OLYMPIA – The Washington State Department of Financial Institutions (DFI) Consumer Services Division announced today they have reached a settlement with Future Income Payments, LLC (FIP), formerly known as Pensions, Annuities and Settlements LLC, stemming from allegations that the company made unlicensed pension advances to Washington consumers.
FIP marketed its pension advances through its websites as a way for Washington consumers to get cash quickly. Washington consumers signed agreements with FIP to get a one-time lump sum in exchange for monthly payments for periods of 3 to 10 years made to FIP from the consumer’s bank account into which their pension had been deposited The company characterized the transaction as the purchase of an income stream. However, the DFI concluded that such transactions were loans subject to the Consumer Loan Act.
The result of such transactions, however, was that many consumers would eventually pay excessively more than was received. For example, one Washington consumer borrowed $3,700 from FIP and was required to pay the company a total of $18,600 in monthly payments over a period of 60 months. Another consumer had borrowed $4,400 and was expected to pay over $46,500 over a 120 month payment period. In all, FIP loaned a total of $948,000 to at least 83 Washington consumers with projected earnings in excess of $2,813,000 based upon the anticipated receipt of the consumers’ monthly payments.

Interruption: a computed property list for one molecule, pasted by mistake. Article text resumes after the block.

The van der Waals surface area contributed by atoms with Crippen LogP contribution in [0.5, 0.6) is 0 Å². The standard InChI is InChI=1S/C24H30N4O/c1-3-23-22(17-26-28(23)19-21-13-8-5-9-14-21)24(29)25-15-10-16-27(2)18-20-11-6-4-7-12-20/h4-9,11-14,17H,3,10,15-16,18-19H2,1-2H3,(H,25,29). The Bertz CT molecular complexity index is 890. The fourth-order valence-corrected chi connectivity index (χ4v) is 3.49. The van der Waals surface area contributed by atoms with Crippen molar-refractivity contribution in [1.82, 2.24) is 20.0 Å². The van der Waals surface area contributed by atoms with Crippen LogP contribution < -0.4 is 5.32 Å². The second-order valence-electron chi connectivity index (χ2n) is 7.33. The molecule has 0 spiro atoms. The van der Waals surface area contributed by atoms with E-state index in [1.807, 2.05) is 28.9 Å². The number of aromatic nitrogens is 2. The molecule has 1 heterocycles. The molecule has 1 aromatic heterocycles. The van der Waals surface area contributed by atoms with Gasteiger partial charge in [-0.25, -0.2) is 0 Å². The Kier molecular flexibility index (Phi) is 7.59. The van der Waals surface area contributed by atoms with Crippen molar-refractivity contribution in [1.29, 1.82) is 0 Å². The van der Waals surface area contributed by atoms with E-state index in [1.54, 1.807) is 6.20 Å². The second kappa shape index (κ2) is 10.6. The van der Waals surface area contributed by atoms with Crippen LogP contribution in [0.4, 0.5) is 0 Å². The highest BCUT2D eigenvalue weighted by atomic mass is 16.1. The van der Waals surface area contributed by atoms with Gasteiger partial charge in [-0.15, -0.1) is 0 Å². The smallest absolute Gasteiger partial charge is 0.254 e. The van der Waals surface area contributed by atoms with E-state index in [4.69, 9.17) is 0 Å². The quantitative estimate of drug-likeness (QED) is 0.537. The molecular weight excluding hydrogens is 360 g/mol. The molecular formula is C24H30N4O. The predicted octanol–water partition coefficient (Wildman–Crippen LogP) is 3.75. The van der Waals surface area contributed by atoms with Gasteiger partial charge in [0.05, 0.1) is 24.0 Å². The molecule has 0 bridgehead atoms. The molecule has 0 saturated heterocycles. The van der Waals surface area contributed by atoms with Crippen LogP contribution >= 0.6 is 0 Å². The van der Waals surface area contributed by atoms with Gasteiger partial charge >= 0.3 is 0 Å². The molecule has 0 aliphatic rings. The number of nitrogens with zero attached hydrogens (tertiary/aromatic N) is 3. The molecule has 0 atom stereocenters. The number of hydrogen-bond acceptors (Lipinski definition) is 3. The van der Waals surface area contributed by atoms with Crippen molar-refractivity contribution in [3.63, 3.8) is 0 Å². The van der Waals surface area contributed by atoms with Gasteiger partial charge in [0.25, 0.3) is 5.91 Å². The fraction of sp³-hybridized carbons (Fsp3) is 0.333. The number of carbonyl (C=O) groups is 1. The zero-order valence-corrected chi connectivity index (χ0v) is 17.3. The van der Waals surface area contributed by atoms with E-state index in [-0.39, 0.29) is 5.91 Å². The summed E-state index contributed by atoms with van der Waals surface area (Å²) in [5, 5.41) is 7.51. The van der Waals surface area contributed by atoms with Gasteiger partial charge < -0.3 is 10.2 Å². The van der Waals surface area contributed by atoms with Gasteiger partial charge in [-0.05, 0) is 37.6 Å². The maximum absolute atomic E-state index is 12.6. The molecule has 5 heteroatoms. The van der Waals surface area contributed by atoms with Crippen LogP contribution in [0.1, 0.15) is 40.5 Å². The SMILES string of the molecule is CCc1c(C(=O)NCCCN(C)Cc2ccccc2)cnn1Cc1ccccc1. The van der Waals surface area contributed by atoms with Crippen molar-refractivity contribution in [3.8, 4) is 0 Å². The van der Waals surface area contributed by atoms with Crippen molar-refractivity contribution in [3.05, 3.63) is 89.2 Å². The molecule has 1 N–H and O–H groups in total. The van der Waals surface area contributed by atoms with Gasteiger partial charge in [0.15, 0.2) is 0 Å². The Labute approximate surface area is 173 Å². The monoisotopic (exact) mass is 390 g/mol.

In addition to agreeing to refrain from unlicensed activity in violation of the Consumer Loan Act, FIP will also make a $25,000 contribution to the Department’s Financial Literacy Fund.
“This agreement will provide much needed relief to affected Washington consumers, including more than $1,865,000 in relief in the form of refunds and elimination of amounts owed exceeding the funds advanced to consumers,” DFI’s Director of Consumer Services Charles Clark noted. “This settlement should serve as warning to lenders targeting pensions as a source of payment that they cannot avoid lending regulations designed to protect consumers by simply calling a loan something else, like the sale of an income stream.”
“This company targeted some of our most vulnerable citizens, including elderly and disabled pensioners,” Acting Director of DFI, Gloria Papiez said. “The resolution reached in this case will help protect those pensioners and future Washington pensioners from this type of predatory lending.”